1.2  Statement of the Problem

Education is an inevitable tool for sustainable development and a vehicle for advancing the frontier of knowledge (Abdul-Kareem, 2001). In this regard, education is severally conceived and inculcated by people of varying backgrounds, ages, needs and aspirations for sustainable development. The potency of education is more evident in its globalization trends imbued with instrumental values of nurturing productive citizens for sustainable development and democracy. Education has been recognized as a process of imparting knowledge, skills and attitudes to the learners. Teachers’ influence is always felt in every aspect of the society. The effectiveness of any educational system depends greatly on the educational attainment of teachers because no system of education can be qualitatively higher than the quality and commitment of its teachers.

In Nigeria, teachers' conditions of service do not hold enough incentives to attract and retain the best brains in Nigerian schools (Osokoya, 2012). As a result of the weakening attraction to the teaching profession, and by extension the resultant dwindling enrolment in the teacher education programs, those who remain in the profession maintain relatively low social status with accompanying psychological problems. Consequently, within the remaining pool, some teachers either seek opportunities in other sectors (within the economy) with better service incentives or even migrate to other countries where teachers’ conditions of service are much better, in search of greener pastures. The problem confronting this research therefore is to investigate the plight of Education and status of teachers in Nigeria. Issues and challenges.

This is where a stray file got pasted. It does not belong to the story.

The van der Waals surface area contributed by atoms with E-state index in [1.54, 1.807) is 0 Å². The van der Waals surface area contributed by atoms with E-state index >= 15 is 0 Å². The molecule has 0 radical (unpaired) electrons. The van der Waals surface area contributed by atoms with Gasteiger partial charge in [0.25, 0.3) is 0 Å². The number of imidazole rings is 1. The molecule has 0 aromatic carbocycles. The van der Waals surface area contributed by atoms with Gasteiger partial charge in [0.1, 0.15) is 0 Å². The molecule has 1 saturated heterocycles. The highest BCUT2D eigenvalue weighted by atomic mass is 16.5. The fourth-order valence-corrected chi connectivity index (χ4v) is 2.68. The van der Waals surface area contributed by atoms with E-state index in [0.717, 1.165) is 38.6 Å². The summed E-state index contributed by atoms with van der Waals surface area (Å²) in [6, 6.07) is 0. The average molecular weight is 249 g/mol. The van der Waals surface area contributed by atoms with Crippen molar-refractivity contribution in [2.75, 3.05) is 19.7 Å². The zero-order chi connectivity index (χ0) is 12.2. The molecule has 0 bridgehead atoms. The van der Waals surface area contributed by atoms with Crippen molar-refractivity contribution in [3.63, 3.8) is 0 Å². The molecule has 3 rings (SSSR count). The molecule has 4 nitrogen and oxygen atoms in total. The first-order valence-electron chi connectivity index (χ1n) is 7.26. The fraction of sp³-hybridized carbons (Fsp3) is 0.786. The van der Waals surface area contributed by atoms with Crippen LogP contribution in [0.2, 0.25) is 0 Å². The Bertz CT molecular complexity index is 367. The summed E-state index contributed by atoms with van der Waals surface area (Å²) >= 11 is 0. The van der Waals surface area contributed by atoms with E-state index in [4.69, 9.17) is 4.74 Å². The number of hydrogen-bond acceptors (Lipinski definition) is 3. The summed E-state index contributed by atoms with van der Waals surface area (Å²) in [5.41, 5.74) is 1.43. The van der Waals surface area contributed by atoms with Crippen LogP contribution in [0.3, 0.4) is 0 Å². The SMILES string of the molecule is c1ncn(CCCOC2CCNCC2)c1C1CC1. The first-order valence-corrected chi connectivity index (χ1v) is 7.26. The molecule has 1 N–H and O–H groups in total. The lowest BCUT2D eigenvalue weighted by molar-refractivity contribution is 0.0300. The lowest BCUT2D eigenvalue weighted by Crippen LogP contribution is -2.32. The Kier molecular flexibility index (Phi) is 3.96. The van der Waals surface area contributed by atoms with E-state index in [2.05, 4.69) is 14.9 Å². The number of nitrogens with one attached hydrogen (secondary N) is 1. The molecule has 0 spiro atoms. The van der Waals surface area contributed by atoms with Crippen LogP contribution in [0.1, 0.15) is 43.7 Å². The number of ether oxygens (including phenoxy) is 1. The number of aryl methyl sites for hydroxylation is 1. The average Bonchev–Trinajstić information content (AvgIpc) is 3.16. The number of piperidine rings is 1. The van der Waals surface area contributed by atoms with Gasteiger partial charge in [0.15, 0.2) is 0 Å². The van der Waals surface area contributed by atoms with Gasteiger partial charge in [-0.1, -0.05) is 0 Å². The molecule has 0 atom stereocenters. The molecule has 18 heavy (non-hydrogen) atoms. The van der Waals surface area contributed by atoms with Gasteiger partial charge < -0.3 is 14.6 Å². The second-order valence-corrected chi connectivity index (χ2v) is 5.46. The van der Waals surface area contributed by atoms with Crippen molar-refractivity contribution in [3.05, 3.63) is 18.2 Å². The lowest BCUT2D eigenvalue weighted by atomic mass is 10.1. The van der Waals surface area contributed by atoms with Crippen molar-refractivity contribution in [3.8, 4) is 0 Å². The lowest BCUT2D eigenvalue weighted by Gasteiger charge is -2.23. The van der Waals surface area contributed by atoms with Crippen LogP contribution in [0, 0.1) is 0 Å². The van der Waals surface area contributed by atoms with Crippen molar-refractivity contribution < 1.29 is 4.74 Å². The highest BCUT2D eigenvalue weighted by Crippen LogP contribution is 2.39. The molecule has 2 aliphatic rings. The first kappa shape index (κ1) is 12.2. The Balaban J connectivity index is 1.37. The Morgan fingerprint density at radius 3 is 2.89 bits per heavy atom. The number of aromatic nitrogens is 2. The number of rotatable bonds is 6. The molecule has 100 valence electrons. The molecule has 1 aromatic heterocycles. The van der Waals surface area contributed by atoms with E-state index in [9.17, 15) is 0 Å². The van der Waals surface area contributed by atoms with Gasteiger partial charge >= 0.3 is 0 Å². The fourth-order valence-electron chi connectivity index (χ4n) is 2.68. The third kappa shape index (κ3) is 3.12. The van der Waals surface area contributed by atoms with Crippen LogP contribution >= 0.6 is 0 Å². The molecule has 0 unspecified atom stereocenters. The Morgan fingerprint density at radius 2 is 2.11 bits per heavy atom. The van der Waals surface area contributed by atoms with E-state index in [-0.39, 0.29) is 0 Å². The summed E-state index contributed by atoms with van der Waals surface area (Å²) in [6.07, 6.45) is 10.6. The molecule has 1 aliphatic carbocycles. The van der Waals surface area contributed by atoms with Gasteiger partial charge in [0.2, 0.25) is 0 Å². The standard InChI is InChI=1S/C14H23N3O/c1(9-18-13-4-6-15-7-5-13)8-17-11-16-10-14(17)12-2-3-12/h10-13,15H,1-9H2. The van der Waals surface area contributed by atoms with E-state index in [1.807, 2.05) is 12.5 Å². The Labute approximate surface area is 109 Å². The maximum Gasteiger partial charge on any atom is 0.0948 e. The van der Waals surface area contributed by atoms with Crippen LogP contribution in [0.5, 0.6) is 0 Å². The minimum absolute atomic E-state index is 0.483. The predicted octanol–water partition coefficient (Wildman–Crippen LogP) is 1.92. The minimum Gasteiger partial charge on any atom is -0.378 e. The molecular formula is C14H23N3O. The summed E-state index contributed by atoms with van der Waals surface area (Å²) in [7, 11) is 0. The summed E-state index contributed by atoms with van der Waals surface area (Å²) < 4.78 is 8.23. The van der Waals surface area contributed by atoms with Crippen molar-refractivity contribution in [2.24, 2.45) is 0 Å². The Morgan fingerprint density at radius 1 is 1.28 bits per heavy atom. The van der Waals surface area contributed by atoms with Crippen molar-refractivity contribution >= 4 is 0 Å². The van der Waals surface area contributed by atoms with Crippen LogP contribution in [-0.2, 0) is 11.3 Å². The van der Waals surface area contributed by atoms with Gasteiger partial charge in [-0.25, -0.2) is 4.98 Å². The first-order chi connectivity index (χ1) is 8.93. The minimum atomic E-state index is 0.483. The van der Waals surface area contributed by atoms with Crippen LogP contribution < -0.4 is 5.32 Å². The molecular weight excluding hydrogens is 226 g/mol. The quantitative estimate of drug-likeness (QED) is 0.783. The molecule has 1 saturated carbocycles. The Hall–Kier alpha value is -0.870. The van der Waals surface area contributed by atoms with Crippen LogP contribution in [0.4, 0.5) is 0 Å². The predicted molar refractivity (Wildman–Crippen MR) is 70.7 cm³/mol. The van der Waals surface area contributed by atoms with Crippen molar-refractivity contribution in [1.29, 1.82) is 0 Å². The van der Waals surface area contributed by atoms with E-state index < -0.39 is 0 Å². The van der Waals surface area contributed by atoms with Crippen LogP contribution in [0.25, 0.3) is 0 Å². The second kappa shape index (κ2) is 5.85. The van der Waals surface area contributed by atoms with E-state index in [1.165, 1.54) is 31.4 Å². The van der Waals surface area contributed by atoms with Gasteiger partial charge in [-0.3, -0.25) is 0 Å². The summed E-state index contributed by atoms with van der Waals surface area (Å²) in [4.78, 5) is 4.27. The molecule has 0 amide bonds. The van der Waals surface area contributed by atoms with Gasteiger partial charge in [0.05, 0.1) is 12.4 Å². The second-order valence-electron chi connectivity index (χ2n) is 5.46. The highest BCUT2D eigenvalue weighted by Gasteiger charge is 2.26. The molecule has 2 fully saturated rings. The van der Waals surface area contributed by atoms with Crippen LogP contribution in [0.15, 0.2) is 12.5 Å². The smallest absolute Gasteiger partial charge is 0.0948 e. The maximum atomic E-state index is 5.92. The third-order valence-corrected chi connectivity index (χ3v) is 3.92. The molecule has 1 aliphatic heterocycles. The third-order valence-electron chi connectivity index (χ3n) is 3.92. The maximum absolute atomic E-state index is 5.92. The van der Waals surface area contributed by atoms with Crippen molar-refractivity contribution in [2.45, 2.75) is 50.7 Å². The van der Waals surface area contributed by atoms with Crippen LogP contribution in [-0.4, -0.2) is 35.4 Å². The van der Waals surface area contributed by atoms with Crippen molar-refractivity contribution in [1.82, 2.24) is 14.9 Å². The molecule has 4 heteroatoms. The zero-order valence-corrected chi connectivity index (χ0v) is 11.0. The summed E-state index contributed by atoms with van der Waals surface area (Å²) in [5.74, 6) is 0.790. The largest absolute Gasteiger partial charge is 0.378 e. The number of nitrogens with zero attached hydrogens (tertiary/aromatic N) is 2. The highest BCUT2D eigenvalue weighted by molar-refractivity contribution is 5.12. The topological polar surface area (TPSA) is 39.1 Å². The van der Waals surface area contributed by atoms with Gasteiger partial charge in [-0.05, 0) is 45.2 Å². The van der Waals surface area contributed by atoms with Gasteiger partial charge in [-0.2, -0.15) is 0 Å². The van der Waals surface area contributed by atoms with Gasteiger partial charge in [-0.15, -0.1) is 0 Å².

1.3  Objective of the Study

1 To determine the nature of the plight of education and status of teachers in Nigeria

2 To determine the issues and challenges of the plight of education and status of teachers

 

1.4  Research Questions

1 What is the nature of the plight of Education and status of Teachers in Nigeria?